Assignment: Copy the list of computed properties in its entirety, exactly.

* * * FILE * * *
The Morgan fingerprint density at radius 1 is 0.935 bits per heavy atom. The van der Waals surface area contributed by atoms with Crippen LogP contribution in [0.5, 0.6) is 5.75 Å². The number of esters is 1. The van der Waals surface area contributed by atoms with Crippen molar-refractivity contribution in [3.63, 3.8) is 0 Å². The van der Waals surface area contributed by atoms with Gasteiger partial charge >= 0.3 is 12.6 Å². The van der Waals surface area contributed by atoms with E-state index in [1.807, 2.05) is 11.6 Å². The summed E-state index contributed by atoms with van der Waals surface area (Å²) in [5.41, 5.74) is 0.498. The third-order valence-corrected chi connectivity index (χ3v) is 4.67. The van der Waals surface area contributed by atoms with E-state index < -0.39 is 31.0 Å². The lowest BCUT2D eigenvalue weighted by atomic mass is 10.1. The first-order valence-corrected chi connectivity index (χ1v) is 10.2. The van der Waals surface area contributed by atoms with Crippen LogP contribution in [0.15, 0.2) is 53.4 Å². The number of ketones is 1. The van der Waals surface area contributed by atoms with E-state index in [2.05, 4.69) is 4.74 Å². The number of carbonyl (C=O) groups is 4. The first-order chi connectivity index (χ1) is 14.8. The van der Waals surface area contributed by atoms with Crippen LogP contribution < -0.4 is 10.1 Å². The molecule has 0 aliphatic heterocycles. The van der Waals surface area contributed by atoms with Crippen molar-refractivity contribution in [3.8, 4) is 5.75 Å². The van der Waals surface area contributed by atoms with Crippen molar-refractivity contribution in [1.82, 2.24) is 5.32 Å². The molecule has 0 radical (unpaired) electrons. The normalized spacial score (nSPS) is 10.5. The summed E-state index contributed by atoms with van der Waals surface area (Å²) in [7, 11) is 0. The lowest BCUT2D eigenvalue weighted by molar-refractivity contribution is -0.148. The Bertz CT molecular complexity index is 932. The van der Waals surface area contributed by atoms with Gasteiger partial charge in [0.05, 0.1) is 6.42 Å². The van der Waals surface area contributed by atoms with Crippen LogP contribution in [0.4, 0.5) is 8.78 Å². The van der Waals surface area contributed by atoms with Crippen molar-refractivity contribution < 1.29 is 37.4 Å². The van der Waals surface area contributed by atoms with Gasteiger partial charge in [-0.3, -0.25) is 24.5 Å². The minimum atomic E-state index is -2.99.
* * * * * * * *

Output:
The Morgan fingerprint density at radius 1 is 0.935 bits per heavy atom. The van der Waals surface area contributed by atoms with Crippen LogP contribution in [0.5, 0.6) is 5.75 Å². The number of esters is 1. The van der Waals surface area contributed by atoms with Crippen molar-refractivity contribution in [3.63, 3.8) is 0 Å². The van der Waals surface area contributed by atoms with Gasteiger partial charge >= 0.3 is 12.6 Å². The van der Waals surface area contributed by atoms with E-state index in [1.807, 2.05) is 11.6 Å². The summed E-state index contributed by atoms with van der Waals surface area (Å²) in [5.41, 5.74) is 0.498. The third-order valence-corrected chi connectivity index (χ3v) is 4.67. The van der Waals surface area contributed by atoms with E-state index < -0.39 is 31.0 Å². The lowest BCUT2D eigenvalue weighted by atomic mass is 10.1. The first-order valence-corrected chi connectivity index (χ1v) is 10.2. The van der Waals surface area contributed by atoms with Crippen LogP contribution in [0.15, 0.2) is 53.4 Å². The number of ketones is 1. The van der Waals surface area contributed by atoms with E-state index in [2.05, 4.69) is 4.74 Å². The number of carbonyl (C=O) groups is 4. The first-order chi connectivity index (χ1) is 14.8. The van der Waals surface area contributed by atoms with Crippen LogP contribution < -0.4 is 10.1 Å². The molecule has 0 aliphatic heterocycles. The van der Waals surface area contributed by atoms with Crippen molar-refractivity contribution in [3.8, 4) is 5.75 Å². The van der Waals surface area contributed by atoms with Crippen molar-refractivity contribution in [1.82, 2.24) is 5.32 Å². The molecule has 0 radical (unpaired) electrons. The normalized spacial score (nSPS) is 10.5. The summed E-state index contributed by atoms with van der Waals surface area (Å²) in [7, 11) is 0. The lowest BCUT2D eigenvalue weighted by molar-refractivity contribution is -0.148. The Bertz CT molecular complexity index is 932. The van der Waals surface area contributed by atoms with Gasteiger partial charge in [0.05, 0.1) is 6.42 Å². The van der Waals surface area contributed by atoms with Crippen LogP contribution in [0.4, 0.5) is 8.78 Å². The van der Waals surface area contributed by atoms with Crippen molar-refractivity contribution < 1.29 is 37.4 Å². The van der Waals surface area contributed by atoms with Gasteiger partial charge in [-0.3, -0.25) is 24.5 Å². The minimum atomic E-state index is -2.99.